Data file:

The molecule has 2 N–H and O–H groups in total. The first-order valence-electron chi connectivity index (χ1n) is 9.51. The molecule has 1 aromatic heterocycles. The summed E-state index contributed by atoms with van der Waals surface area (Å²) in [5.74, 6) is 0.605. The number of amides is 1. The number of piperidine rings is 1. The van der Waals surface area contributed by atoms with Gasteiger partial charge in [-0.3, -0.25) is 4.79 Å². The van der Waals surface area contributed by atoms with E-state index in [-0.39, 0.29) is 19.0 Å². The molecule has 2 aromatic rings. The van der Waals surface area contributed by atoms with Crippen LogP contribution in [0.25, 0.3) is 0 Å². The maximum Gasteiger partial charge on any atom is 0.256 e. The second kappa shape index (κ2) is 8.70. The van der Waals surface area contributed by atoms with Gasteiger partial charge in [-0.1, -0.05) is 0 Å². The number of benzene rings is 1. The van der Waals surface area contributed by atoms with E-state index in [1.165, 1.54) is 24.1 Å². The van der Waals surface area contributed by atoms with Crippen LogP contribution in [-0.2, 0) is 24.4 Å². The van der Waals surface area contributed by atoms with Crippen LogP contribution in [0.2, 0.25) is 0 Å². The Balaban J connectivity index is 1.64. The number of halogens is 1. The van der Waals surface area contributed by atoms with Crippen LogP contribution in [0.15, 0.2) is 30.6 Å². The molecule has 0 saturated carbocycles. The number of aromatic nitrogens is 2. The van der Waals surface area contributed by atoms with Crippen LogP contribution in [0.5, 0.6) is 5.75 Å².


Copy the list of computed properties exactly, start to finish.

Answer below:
The molecule has 2 N–H and O–H groups in total. The first-order valence-electron chi connectivity index (χ1n) is 9.51. The molecule has 1 aromatic heterocycles. The summed E-state index contributed by atoms with van der Waals surface area (Å²) in [5.74, 6) is 0.605. The number of amides is 1. The number of piperidine rings is 1. The van der Waals surface area contributed by atoms with Gasteiger partial charge in [-0.3, -0.25) is 4.79 Å². The van der Waals surface area contributed by atoms with E-state index in [-0.39, 0.29) is 19.0 Å². The molecule has 2 aromatic rings. The van der Waals surface area contributed by atoms with Crippen LogP contribution in [0.25, 0.3) is 0 Å². The maximum Gasteiger partial charge on any atom is 0.256 e. The second kappa shape index (κ2) is 8.70. The van der Waals surface area contributed by atoms with Gasteiger partial charge in [-0.1, -0.05) is 0 Å². The number of benzene rings is 1. The van der Waals surface area contributed by atoms with E-state index in [1.165, 1.54) is 24.1 Å². The van der Waals surface area contributed by atoms with Crippen LogP contribution in [-0.2, 0) is 24.4 Å². The van der Waals surface area contributed by atoms with Crippen LogP contribution in [0.2, 0.25) is 0 Å². The Balaban J connectivity index is 1.64. The number of halogens is 1. The van der Waals surface area contributed by atoms with Crippen LogP contribution in [0.15, 0.2) is 30.6 Å². The molecule has 0 saturated carbocycles. The number of aromatic nitrogens is 2. The van der Waals surface area contributed by atoms with Crippen LogP contribution in [0.5, 0.6) is 5.75 Å².